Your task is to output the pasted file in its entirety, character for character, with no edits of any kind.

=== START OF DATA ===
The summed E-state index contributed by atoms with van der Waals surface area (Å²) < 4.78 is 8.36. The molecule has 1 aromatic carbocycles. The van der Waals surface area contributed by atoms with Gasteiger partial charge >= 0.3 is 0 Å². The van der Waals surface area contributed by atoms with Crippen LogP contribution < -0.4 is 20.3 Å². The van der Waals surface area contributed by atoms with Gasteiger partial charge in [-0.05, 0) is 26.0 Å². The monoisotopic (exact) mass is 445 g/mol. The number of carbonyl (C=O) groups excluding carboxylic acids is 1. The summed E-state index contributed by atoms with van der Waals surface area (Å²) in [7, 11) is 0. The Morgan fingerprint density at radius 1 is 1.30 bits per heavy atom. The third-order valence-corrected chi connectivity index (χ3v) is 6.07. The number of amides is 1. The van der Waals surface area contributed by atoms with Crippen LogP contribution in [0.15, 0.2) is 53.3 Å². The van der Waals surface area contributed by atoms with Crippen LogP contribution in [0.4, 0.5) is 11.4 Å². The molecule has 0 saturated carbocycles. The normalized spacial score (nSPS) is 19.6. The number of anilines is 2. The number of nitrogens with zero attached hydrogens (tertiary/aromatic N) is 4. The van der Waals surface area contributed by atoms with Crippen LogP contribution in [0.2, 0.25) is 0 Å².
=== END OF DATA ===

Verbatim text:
The summed E-state index contributed by atoms with van der Waals surface area (Å²) < 4.78 is 8.36. The molecule has 1 aromatic carbocycles. The van der Waals surface area contributed by atoms with Gasteiger partial charge >= 0.3 is 0 Å². The van der Waals surface area contributed by atoms with Crippen LogP contribution < -0.4 is 20.3 Å². The van der Waals surface area contributed by atoms with Gasteiger partial charge in [-0.05, 0) is 26.0 Å². The monoisotopic (exact) mass is 445 g/mol. The number of carbonyl (C=O) groups excluding carboxylic acids is 1. The summed E-state index contributed by atoms with van der Waals surface area (Å²) in [7, 11) is 0. The Morgan fingerprint density at radius 1 is 1.30 bits per heavy atom. The third-order valence-corrected chi connectivity index (χ3v) is 6.07. The number of amides is 1. The van der Waals surface area contributed by atoms with Crippen LogP contribution in [0.15, 0.2) is 53.3 Å². The van der Waals surface area contributed by atoms with Crippen LogP contribution in [0.4, 0.5) is 11.4 Å². The molecule has 0 saturated carbocycles. The normalized spacial score (nSPS) is 19.6. The number of anilines is 2. The number of nitrogens with zero attached hydrogens (tertiary/aromatic N) is 4. The van der Waals surface area contributed by atoms with Crippen LogP contribution in [0.2, 0.25) is 0 Å².